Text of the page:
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Latest Member: Sorrowmoon
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31  Media / Single-Player RPGs / Re: Half finished games on: October 28, 2009, 11:19:03 PM
Wow, I can't believe it. I finished Suikoden with all 108 Stars of Destiny and the good ending. I now have only three games that I haven't finished.

Time to start Suikoden II. :)
32  Media / Single-Player RPGs / Re: Half finished games on: October 27, 2009, 06:49:54 PM
Actually, I'm pretty good at finishing games I start. I might start a game and leave it unplayed for a while, but I always end up coming back to it and finishing it.

Of all the games that I own, I only have four that I haven't finished:

Final Fantasy IV DS (Started but I played through the Xenosaga series).

Zelda: Phantom Hourglass

Suikoden (actively playing right now so I should beat in about two weeks).

Suikoden II (This one I haven't even started).
33  Media / Single-Player RPGs / Re: Best story in an RPG? (NO SPOILERS PLEASE!!) on: August 09, 2009, 01:32:31 PM
I must say that a good story MUST have both good characters and well-constructed situations. Themes portrayed by these characters and the situations they are in are also very important. It's the whole package that matters or else the quality of the story would be hindered.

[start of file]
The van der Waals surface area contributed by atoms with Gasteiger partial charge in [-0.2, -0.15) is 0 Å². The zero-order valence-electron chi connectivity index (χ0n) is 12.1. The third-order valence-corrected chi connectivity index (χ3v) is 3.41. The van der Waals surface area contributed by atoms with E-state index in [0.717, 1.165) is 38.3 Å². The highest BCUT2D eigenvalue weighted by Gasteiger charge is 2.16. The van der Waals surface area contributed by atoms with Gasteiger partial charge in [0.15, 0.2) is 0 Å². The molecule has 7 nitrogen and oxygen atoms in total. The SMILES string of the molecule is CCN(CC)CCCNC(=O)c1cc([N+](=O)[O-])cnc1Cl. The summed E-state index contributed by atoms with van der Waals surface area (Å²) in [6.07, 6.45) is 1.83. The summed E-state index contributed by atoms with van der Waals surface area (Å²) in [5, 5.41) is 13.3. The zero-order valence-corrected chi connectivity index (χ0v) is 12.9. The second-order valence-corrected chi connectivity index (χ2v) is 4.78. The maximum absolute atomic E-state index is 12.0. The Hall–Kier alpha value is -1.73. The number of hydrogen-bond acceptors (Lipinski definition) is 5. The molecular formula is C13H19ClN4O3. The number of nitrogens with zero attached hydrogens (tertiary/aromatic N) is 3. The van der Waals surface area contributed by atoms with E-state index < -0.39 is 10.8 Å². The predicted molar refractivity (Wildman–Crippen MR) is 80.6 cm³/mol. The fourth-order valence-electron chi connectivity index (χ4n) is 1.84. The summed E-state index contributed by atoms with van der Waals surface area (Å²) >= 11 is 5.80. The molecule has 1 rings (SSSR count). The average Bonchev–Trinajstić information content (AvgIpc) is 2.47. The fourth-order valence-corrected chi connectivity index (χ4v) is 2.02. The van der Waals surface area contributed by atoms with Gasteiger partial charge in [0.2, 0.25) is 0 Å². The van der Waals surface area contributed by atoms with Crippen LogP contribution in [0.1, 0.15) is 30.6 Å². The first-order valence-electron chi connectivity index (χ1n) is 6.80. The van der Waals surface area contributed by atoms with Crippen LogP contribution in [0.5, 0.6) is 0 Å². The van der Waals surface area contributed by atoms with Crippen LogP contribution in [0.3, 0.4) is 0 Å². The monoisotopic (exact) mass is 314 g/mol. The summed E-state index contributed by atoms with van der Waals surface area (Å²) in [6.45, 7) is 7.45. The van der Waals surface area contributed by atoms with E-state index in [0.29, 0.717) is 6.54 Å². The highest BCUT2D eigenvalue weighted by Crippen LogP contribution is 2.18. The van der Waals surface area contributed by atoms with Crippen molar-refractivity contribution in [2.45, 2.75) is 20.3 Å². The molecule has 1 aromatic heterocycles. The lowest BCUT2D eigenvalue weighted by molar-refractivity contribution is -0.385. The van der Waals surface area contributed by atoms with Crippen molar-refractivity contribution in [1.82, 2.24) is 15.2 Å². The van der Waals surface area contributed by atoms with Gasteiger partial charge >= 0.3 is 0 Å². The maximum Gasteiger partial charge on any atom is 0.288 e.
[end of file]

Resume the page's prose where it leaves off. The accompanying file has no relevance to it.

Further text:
In the case of Xenosaga, I really liked the story. By no means is it perfect, because a lot of the most important plot points are crammed and resolved at light-speed and without much fleshing out at the very end of the last episode. It really felt like the series should have spanned six episodes instead of three. But the overall themes and the characters were quite endearing, even if they're still plagued by the overdramatic characterization and self-importance that is quite common in both JRPGs and anime. And speaking of anime, here's the thing: I really liked Xenosaga, but I can't stand Evangelion. So, where does that leave me in regards to this?   
34  Media / Single-Player RPGs / Oh, dear God, no! Not this again! (Deaths in RPGs) on: July 05, 2009, 04:45:02 PM

So, how many times has this thought crossed your mind when playing an RPG? I'm referring specifically to the deaths of playable
characters. The most iconic death on an RPG has to be Aeris's death on FFVII, yet at the very end if felt like it had a purpose. But sometimes, I feel like RPGs kill characters just for the sake of milking the drama. The example for this can be found in Xenosaga Episode III.